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on 21 February 2010
What is there left to say about Elmore Leonard? A man who was born in New Orleans in 1925, started out writing westerns in the 1950s, and practically invented the gritty crime story centred on the criminals and not the cops has done it all. Except he is still capable of coming up with the goods. This time, he picks up three characters from other stories and tosses them together.
The last time most people saw Jack Foley, bank robber, he looked like George Clooney and was romancing Jennifer Lopez in the film version of Our of Sight. He was on his way back to jail to serve out his thirty years sentence. Now, on his way back he is in a van with Cundo Rey, the Cuban gangster from LaBrava. The two become `road dogs' - convicts who look after each others backs. In return for his help, Cundo funds Foley's appeal against his conviction using his own clever lawyer, Megan Norris. Foley's sentence is reduced from thirty years to thirty months, and he is soon out. Much to the chagrin of Federal agent Lou Adams, who vows to tail Foley until he inevitably breaks the law again.
Cundo asks Foley, on his release, to go see his wife Dawn Navarro (a psychic from Leonard's novel Riding the Rap). Foley and Navvaro are then loving the high life in two mansions belonging to Rey in Venice Beach. The cast of characters grows to include Rey's erstwhile partner Little Jimmy, Tico, a gangbanger who Adams hires to spy on Dawn and Foley, and Danny, a starlet who Dawn and Foley attempt to part from a lot of money. Each of the characters is driven by greed or other low motives - even Cundo Rey's skinhead bodyguard suggests he will `pop' his boss for money, if Foley can afford it. Dawn, who sleeps with Foley, Cundo and Tico, only wants Foley's assistance in separating Cundo from his fortune. Even the straight guy Adams seems more concerned with accumulating information on Foley for the book about him he plans to write.
Leonard is as cool and incisive as ever, sticking religiously to his own advice to writers - `try to leave out the parts the readers tend to skip.' He is strong on witty dialogue, and tough realism. His abiding rule is `if it sounds like writing, I rewrite it'. It has stood him in good stead, and works once again with this, his latest novel.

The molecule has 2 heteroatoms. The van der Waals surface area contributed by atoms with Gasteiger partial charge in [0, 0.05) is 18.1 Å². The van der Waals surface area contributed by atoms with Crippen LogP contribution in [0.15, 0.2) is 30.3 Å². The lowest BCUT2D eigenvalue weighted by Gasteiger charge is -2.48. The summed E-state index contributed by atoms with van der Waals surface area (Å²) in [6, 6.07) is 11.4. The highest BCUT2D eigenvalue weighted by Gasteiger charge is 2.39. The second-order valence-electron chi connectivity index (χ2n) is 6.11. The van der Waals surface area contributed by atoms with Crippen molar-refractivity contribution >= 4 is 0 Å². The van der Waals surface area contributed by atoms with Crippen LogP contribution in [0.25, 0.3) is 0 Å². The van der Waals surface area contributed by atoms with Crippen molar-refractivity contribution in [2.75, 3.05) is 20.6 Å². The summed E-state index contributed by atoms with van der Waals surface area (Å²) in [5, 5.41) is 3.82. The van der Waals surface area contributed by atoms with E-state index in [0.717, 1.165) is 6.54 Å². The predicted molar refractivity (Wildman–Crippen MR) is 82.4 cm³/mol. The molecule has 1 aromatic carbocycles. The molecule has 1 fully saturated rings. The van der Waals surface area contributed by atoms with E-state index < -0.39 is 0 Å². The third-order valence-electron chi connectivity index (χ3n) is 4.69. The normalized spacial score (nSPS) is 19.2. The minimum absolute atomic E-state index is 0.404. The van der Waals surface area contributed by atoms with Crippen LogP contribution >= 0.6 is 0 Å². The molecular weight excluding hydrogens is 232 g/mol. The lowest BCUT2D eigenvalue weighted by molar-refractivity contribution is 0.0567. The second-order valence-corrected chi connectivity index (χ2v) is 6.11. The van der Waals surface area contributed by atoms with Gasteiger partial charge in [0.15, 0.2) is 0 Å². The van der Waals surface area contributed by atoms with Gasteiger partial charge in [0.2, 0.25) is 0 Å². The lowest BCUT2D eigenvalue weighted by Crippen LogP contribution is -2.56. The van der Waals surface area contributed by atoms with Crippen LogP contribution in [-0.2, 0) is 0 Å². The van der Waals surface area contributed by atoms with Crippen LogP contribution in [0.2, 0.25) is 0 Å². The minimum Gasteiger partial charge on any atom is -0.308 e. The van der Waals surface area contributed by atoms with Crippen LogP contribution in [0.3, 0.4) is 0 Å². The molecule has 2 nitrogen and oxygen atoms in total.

Ian Morson
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Jack Foley, the hero of "Out of Sight" and in prison for the next 30 years, becomes friends with a powerful Cuban called Cundo Rey who assigns him a hotshot attorney, getting him out of the jailhouse inno time. Cundo asks Foley to watch over his expensive houses in Venice Beach, California, and keep an eye on his girl's fidelity, a psychic called Dawn Navarro, who makes a living playing up her "powers" to wealthy (and gullible) Hollywood wives. But with Cundo's upcoming release from prison, Dawn has other plans in mind rather than a reunion with her partner. A plan that involves her and Cundo's millions, alone together...

Elmore Leonard writes a pretty decent crime thriller with one of his best loved characters back in the saddle. The book, despite not having much in the way of action until the final 50 pages or so, still manages to maintain interest mostly because of the superb dialogue. A conversation between two people walking in a prison yard would be mundane in the hands of a lesser writer but with Leonard the pages crackle with life.

And that's what mostly saves this book and makes it worth reading: the snappy back and forths between the characters as they strive for their goals. Foley - to get out alive; Navarro - to take everything and escape; the others - well, just surviving would do but with Leonard you never know until the end what everyone's really up to.

I thought the book was a bit static though with most of the novel taking place between two expensive houses in Venice Beach. I would've preferred if Leonard had gone outside of this as it felt very much like a play with its limited settings.

"Road Dogs" is a pretty great novel where Leonard shows how much he can do with so little and bringing real characters to life with ease. The ending is especially masterful, done with two guns, whiskey, and some genius dialogue. Great fun to read for all fans of fiction and Elmore Leonard.
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on 30 January 2010
Back to almost his best,good sequel to 'Out of sight'. Probably better than 99% of the rest and maybe one of his best for a long time.
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on 3 May 2010
Back on form with this.
Jack Foley is sprung, with strings attached, by a prison mate and tries to navigate the waters of low life LA chicanery, pursuing his "what then" goals.
Great stuff, Elmore.
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VINE VOICEon 10 December 2009
I am an avid follower of Elmore Leonard but recent books have been disappointing. Gone are the truely grim, nasty Hispanics characters. The "Hot Kid" stories are insipid. "Road Dogs" is a return (almost) to the best. Sharp witty dialogue and some real nasties. It is not quite one of the best but well worth reading.
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TOP 500 REVIEWERon 29 September 2013
Elmore Leonard's (1925 -- August 20, 2013) novel "Road Dogs" (2009) was a late work, written when the author was in his 80s. The novel has a valedictory touch as Leonard brings back several characters who appeared separately in earlier novels. The book can be read on its own by readers, including myself, unfamiliar with the earlier novels.